Capacitively Coupled Plasma
Electron density in Capacitively Coupled Plasma

The kinetic and fluid approaches can be adapted and combined in various ways to construct a plasma model. For normal industrial plasmas, kinetic descriptions of ions and neutrals do not typically provide enough advantage to justify the computational cost, so purely kinetic plasma models are seldom used.  Instead, a kinetic description of the electrons, and possibly high energy ions and neutrals, can be combined with fluid descriptions of the remaining species.  This type of hybrid plasma model has the potential for high accuracy in a broad range of applications by exploiting the strengths of both kinetic and fluid approaches, but it remains quite computationally intensive. Plasma models utilizing only a fluid approach include multi-fluid and magnetohydrodynamic (MHD) models; multi-fluid models treat all species as separate, interpenetrating fluids, and typically utilize a Boltzmann solver as a preprocessing step.  This type of plasma model can provide sufficient accuracy for most industrial plasmas while maintaining reasonable computational requirements and thus it is widely used.  In contrast, MHD models treat the plasma as a single electrically conductive fluid, potentially resulting in lower computational requirements but also restricting the range of applications for which the model is suitable.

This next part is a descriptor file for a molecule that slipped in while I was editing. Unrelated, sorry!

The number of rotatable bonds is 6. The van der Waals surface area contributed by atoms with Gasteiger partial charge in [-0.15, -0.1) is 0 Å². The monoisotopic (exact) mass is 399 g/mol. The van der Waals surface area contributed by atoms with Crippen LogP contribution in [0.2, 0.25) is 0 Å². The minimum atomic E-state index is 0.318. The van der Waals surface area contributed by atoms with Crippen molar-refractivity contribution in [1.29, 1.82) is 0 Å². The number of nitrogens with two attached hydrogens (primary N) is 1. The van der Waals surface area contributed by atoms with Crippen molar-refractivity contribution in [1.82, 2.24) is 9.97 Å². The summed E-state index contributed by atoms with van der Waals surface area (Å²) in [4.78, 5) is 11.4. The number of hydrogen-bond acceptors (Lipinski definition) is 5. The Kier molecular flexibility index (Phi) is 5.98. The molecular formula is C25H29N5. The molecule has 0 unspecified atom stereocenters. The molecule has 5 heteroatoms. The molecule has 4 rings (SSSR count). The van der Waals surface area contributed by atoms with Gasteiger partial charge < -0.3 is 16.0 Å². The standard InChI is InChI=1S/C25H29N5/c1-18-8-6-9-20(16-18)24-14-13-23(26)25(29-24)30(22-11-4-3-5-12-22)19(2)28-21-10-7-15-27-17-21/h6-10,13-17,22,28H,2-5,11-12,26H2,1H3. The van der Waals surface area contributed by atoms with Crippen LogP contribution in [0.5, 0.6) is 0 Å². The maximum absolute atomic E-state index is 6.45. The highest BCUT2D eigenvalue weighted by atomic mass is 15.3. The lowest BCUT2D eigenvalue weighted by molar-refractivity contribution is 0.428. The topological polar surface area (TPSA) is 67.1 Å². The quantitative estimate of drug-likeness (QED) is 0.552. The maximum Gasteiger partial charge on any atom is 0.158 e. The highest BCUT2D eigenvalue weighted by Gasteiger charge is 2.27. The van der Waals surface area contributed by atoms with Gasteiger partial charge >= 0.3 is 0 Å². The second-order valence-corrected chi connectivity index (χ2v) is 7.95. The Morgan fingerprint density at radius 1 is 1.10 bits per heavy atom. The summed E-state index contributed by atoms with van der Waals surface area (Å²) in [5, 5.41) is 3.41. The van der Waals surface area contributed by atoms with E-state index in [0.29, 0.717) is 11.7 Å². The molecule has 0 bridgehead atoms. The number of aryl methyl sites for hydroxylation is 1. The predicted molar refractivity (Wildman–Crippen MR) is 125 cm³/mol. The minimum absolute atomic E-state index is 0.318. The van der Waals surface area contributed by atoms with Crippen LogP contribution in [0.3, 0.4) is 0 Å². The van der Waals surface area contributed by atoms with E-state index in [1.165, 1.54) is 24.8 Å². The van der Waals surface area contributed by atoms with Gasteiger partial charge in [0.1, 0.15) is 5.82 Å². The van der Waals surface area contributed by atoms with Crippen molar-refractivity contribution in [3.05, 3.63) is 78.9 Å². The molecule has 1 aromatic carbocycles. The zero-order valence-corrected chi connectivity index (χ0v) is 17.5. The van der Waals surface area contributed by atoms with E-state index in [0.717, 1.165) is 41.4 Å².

Integration of these approaches for computational analysis of plasma phenomena into the early stage of plasma product and technology design has allowed AltaSim to assist our clients achieve optimum performance in a range of plasma technologies such as:

  1. DC
  2. Inductively coupled plasma
  3. Capacitively coupled plasma
  4. Microwave plasma excitation

When coupled with GUI designed for use by non-experts, computational analyses of plasma can be structured to provide process engineers the opportunity to use computational analysis to troubleshoot current problems and design improved processes and technologies.